In north-eastern Milos just 2km (1.2 miles) west of the town of Pollonia, Papafragkas (aka Papafragkas) beach resembles a giant swimming pool. It’s difficult to reach and you might even miss the entrance like we did. Once you find the entrance be careful going down as it’s a bit slippery. While at the beach make sure to head a little further down as there’s a cave that beautifully reflects the sunlight on the turquoise, clear waters.
Pollonia is another absolutely picturesque fishing village, located on the very northeastern tip of the island. Although it’s a quiet tourist resort town, Pollonia is one of the largest and most well known on the island. The Pollonia beach is sandy beach lined with traditional tavernas by the waterfront, fishing boats, and white washed buildings fundamental of Greek island architecture.
The vibrant yet tiny fishing village of Mandrakia feels like more of a port than a beach due to the pavement by the water. However, it’s a stunning place to swim right next to the charming boat garages.
traveler’s tip: Have lunch at Medusa for unbeatable views and delicious, fresh seafood.
Another picturesque fishing village and port that is similar to Mandrakia with it’s boat garages built into the cliffs yet Firopotamos has more sand. Firopotamos beach is good for swimming, fishing and snorkeling around the rocks surrounding the beach.
Only accessible by boat excursions, Kleftiko is nonetheless a landmark of Milos. From Adamas many excursions are offered, especially during the summer. As part of the boat tour, you’ll be provided with snorkel gear.
I mean, this water is ridiculously blue!!!
The beach of Agia Kiriaki is located on the southern side of Milos near Paleochori. The organized beach is distinguished for it’s lovely sand, smooth white pebbles and crystal waters; the combination of which create a specific “glass” effect on the water.
A secluded beach on the eastern shore of Milos, Kastanas is clean with clear water and colorful rocks. Due to it’s secluded nature it feels isolated and non-touristy. It’s an unorganized beach, meaning no restrooms or other facilities so come prepared.
A small beach located just next to an adorable fishing village. It’s a very local, authentic beach. It’s unorganized so there are no lounge chairs or other tourist facilities here.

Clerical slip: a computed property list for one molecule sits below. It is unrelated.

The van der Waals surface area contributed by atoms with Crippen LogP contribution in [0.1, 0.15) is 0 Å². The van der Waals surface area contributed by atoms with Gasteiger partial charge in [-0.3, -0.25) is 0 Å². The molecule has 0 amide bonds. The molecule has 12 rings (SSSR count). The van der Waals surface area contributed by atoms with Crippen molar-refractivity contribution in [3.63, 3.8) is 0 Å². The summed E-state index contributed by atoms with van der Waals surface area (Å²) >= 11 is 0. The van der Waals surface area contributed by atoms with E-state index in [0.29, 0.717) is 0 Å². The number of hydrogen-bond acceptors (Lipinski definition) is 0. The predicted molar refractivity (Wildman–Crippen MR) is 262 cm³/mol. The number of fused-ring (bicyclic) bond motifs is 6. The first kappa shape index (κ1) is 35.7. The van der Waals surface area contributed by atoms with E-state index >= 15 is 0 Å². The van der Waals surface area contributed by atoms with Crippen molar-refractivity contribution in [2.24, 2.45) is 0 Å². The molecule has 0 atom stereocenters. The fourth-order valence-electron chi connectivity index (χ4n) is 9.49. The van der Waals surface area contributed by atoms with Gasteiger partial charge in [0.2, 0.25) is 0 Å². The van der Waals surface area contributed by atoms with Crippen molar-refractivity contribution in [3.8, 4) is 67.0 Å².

Once in Kapros, head west for the beach of Alogomantra (aka Alogomandra). Another unorganized beach, you won’t find loungers or a restaurant immediately here but there is a restaurant close, roughly 250m (820 feet) away.
Right next to Firiplaka beach, Tsigrado is easily accessible by road but perhaps the most inaccessible by foot after you park as you’ll descend about 50 meters (164 feet) to get to the water. Tsigrado beach is a sandy cove with white soft sand and light blue waters, surrounded by high rocky cliffs, which form a dramatic scenery.
Triades is located on the very west end of Milos, and is primarily a natural reserve, making this beach feel rugged and natural. The road to get here can be quite bumpy and even treacherous towards the end. Since it’s so remote, the beach is often empty compared to others on the island. The sand here is soft, but be careful as the water gets very deep close to shore.
A lovely beach with clear water and a sandy coast, Mytakas beach makes for a nice environment for swimming. Here you’ll find a few fishing houses with boat garages, typical architecture of Milos. However, since it’s located on the north side of the island, it is often affected by strong winds.
Papakino (aka Papikinou) is a large sandy beach located very close to the main port town of Adamas. It’s central location, ample shade and many tourist amenities around the beach, such as fish taverns and rooms to rent make this a popular beach on Milos.
With only three days on the island, we asked some of the locals which beaches we should check out and the resounding favorites were Firiplaka, Mandrakia, Pollonio, Sarakiniko and Kleftiko. We made it to 4 of the top 5 beaches in three days, while seeing a few more, doing some wine tasting and sunset chasing.